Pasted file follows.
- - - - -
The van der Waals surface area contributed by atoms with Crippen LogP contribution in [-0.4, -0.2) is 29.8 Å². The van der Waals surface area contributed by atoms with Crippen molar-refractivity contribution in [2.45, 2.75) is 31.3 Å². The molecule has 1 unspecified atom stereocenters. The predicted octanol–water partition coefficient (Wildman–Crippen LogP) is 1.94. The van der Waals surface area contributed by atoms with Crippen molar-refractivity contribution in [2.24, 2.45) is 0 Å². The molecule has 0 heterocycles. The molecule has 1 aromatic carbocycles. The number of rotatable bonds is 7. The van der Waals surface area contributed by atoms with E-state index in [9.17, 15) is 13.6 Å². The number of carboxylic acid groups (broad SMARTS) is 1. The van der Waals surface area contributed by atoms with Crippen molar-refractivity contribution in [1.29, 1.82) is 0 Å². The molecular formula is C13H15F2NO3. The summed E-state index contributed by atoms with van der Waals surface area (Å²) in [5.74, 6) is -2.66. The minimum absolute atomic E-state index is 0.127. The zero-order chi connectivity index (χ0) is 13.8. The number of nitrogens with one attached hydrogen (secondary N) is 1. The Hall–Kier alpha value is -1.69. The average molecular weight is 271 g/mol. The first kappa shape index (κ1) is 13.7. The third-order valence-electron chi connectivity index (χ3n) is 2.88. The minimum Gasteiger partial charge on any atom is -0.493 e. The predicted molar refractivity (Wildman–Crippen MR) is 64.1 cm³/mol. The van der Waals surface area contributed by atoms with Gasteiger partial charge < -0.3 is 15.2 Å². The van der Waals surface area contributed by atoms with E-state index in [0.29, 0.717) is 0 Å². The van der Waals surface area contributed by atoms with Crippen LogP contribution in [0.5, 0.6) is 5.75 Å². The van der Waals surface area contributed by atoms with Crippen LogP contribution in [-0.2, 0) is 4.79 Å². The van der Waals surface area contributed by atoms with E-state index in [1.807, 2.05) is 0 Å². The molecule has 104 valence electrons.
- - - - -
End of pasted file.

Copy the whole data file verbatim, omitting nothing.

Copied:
The van der Waals surface area contributed by atoms with Crippen LogP contribution in [-0.4, -0.2) is 29.8 Å². The van der Waals surface area contributed by atoms with Crippen molar-refractivity contribution in [2.45, 2.75) is 31.3 Å². The molecule has 1 unspecified atom stereocenters. The predicted octanol–water partition coefficient (Wildman–Crippen LogP) is 1.94. The van der Waals surface area contributed by atoms with Crippen molar-refractivity contribution in [2.24, 2.45) is 0 Å². The molecule has 0 heterocycles. The molecule has 1 aromatic carbocycles. The number of rotatable bonds is 7. The van der Waals surface area contributed by atoms with E-state index in [9.17, 15) is 13.6 Å². The number of carboxylic acid groups (broad SMARTS) is 1. The van der Waals surface area contributed by atoms with Crippen molar-refractivity contribution in [1.29, 1.82) is 0 Å². The molecular formula is C13H15F2NO3. The summed E-state index contributed by atoms with van der Waals surface area (Å²) in [5.74, 6) is -2.66. The minimum absolute atomic E-state index is 0.127. The zero-order chi connectivity index (χ0) is 13.8. The number of nitrogens with one attached hydrogen (secondary N) is 1. The Hall–Kier alpha value is -1.69. The average molecular weight is 271 g/mol. The first kappa shape index (κ1) is 13.7. The third-order valence-electron chi connectivity index (χ3n) is 2.88. The minimum Gasteiger partial charge on any atom is -0.493 e. The predicted molar refractivity (Wildman–Crippen MR) is 64.1 cm³/mol. The van der Waals surface area contributed by atoms with Gasteiger partial charge < -0.3 is 15.2 Å². The van der Waals surface area contributed by atoms with E-state index in [0.29, 0.717) is 0 Å². The van der Waals surface area contributed by atoms with Crippen LogP contribution in [0.5, 0.6) is 5.75 Å². The van der Waals surface area contributed by atoms with Crippen LogP contribution in [-0.2, 0) is 4.79 Å². The van der Waals surface area contributed by atoms with E-state index in [1.807, 2.05) is 0 Å². The molecule has 104 valence electrons.